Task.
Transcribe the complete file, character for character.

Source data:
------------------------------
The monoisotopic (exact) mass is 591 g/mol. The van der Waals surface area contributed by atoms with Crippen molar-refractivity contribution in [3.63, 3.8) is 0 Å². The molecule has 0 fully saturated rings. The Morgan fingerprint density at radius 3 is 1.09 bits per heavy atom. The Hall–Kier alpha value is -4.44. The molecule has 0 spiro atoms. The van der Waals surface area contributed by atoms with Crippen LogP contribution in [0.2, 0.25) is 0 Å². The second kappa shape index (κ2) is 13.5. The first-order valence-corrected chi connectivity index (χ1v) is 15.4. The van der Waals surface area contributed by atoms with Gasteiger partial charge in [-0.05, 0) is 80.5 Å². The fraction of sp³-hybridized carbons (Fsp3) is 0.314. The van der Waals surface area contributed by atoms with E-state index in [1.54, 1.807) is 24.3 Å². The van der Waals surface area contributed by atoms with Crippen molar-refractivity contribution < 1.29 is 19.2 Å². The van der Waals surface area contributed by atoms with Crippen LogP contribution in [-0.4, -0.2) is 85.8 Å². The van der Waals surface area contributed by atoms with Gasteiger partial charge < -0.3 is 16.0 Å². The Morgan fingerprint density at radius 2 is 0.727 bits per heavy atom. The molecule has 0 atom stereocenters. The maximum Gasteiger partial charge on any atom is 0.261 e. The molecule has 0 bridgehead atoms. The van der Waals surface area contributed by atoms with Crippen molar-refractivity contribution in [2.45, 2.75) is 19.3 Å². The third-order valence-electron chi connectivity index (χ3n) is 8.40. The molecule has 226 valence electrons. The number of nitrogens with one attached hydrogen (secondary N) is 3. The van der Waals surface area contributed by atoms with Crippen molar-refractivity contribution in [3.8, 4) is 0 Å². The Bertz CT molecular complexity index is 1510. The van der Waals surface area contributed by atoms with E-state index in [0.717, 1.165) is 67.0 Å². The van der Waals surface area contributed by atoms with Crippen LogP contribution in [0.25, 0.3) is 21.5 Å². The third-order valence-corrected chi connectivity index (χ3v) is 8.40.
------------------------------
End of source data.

The monoisotopic (exact) mass is 591 g/mol. The van der Waals surface area contributed by atoms with Crippen molar-refractivity contribution in [3.63, 3.8) is 0 Å². The molecule has 0 fully saturated rings. The Morgan fingerprint density at radius 3 is 1.09 bits per heavy atom. The Hall–Kier alpha value is -4.44. The molecule has 0 spiro atoms. The van der Waals surface area contributed by atoms with Crippen LogP contribution in [0.2, 0.25) is 0 Å². The second kappa shape index (κ2) is 13.5. The first-order valence-corrected chi connectivity index (χ1v) is 15.4. The van der Waals surface area contributed by atoms with Gasteiger partial charge in [-0.05, 0) is 80.5 Å². The fraction of sp³-hybridized carbons (Fsp3) is 0.314. The van der Waals surface area contributed by atoms with E-state index in [1.54, 1.807) is 24.3 Å². The van der Waals surface area contributed by atoms with Crippen molar-refractivity contribution < 1.29 is 19.2 Å². The van der Waals surface area contributed by atoms with Crippen LogP contribution in [-0.4, -0.2) is 85.8 Å². The van der Waals surface area contributed by atoms with Gasteiger partial charge < -0.3 is 16.0 Å². The Morgan fingerprint density at radius 2 is 0.727 bits per heavy atom. The molecule has 0 atom stereocenters. The maximum Gasteiger partial charge on any atom is 0.261 e. The molecule has 0 bridgehead atoms. The van der Waals surface area contributed by atoms with Crippen molar-refractivity contribution in [2.45, 2.75) is 19.3 Å². The third-order valence-electron chi connectivity index (χ3n) is 8.40. The molecule has 226 valence electrons. The number of nitrogens with one attached hydrogen (secondary N) is 3. The van der Waals surface area contributed by atoms with Crippen molar-refractivity contribution in [3.8, 4) is 0 Å². The Bertz CT molecular complexity index is 1510. The van der Waals surface area contributed by atoms with E-state index in [0.717, 1.165) is 67.0 Å². The van der Waals surface area contributed by atoms with Crippen LogP contribution in [0.25, 0.3) is 21.5 Å². The third-order valence-corrected chi connectivity index (χ3v) is 8.40.